Soon afterwards he went to a town called Nain

When I look closely at the Greek words used in the bible I am constantly surprised to find the hidden meaning. Take, for example, a simple statement like this:

 “Soon afterwards he went to a town called Nain,” Luke 7:11

In the Greek is says:
Καὶ  ἐγένετο  ἐν  τῷ  ἐξῆς  ἐπορεύθη  εἰς  πόλιν  καλουμένην  Ναῒν
And egeneto, en ho echn poreuomai eis polis kaleo Nain

Egeneto means that something came into existence, something was born
Echn doesn’t mean ‘day’ it means ‘what happened next’
Poreuomai indicates a procedure or an experience and can mean ‘to go to the other side’. The side that we are on mostly is this physical world, we are not aware of the other side of the physical which is the spiritual world. Poreuomai can indicate an awareness or experience of the spirit behind matter.
Kaleo does not mean ‘named’ it speaks of a calling, an inner impulse to a particular course of action. For example, to be called to a certain task.

So what is being said here is not about a group of people walking into a town; it is saying that their consciousness changed. A new awareness was born within them because of an inner calling. So they experienced a different consciousness which was connected with Nain, which means beauty.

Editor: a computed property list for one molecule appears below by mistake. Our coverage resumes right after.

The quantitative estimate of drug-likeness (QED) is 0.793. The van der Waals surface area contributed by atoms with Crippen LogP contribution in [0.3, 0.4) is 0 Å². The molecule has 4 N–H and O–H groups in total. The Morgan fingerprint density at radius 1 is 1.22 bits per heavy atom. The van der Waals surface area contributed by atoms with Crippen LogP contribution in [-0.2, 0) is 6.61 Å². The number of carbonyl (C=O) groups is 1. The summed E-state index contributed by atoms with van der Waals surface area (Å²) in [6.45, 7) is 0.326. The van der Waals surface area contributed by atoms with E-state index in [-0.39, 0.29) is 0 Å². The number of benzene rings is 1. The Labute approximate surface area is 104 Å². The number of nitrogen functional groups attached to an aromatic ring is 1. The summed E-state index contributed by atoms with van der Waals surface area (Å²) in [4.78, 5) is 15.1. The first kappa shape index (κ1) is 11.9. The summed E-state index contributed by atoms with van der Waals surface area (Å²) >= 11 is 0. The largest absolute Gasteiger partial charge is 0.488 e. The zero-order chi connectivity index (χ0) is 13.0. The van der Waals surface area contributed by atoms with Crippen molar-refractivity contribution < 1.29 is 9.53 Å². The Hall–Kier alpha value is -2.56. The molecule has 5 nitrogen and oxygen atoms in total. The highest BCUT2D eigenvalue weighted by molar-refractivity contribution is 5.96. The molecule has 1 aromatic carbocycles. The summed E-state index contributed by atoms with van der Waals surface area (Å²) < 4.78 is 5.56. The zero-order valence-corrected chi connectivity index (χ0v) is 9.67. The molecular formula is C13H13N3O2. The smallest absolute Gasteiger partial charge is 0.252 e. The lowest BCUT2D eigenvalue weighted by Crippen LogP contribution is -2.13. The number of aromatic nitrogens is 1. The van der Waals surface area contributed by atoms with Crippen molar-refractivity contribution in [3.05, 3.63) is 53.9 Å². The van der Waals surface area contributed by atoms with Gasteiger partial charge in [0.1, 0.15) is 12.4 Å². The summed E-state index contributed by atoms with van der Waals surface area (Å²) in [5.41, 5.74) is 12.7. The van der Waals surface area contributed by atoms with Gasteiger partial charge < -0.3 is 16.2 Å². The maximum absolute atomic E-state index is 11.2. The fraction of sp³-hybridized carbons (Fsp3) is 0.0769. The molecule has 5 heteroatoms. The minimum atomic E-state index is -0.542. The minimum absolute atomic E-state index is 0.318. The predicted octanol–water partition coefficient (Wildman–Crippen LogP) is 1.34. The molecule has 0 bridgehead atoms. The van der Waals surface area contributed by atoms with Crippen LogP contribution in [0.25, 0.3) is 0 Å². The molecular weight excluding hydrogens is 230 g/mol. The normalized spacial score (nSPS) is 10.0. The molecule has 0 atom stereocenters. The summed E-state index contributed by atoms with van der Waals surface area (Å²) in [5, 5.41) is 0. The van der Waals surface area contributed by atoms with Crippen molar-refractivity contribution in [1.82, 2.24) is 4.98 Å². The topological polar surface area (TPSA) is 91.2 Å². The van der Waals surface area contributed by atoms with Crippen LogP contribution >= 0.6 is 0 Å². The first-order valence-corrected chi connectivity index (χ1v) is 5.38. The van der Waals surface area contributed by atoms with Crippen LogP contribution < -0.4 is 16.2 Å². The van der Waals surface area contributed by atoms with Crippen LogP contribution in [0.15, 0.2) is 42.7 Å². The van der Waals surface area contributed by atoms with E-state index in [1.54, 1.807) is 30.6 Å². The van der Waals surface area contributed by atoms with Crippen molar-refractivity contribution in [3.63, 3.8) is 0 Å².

Our experience of beauty occurs in the life-force of our body which we can call our etheric body. The etheric life-force can be found in nature, and in us it is the force that keeps us alive. If this force leaves us then we die. If we look at a dead body we see that it has gone. To become aware of this life-force look deeply at a beautiful flower and notice how you feel as you fully take in its beauty. You might feel a lightness, a swelling, a glow. This feeling could remind you of the growth-force of a plant. If you stay focussed on the flower you might then have some new ideas about the perfection of the creative force that creates such beauty. You might not be able to put it into words but you will have a sense of silent knowing. This is the experience that Luke is describing in the first few words of his text.

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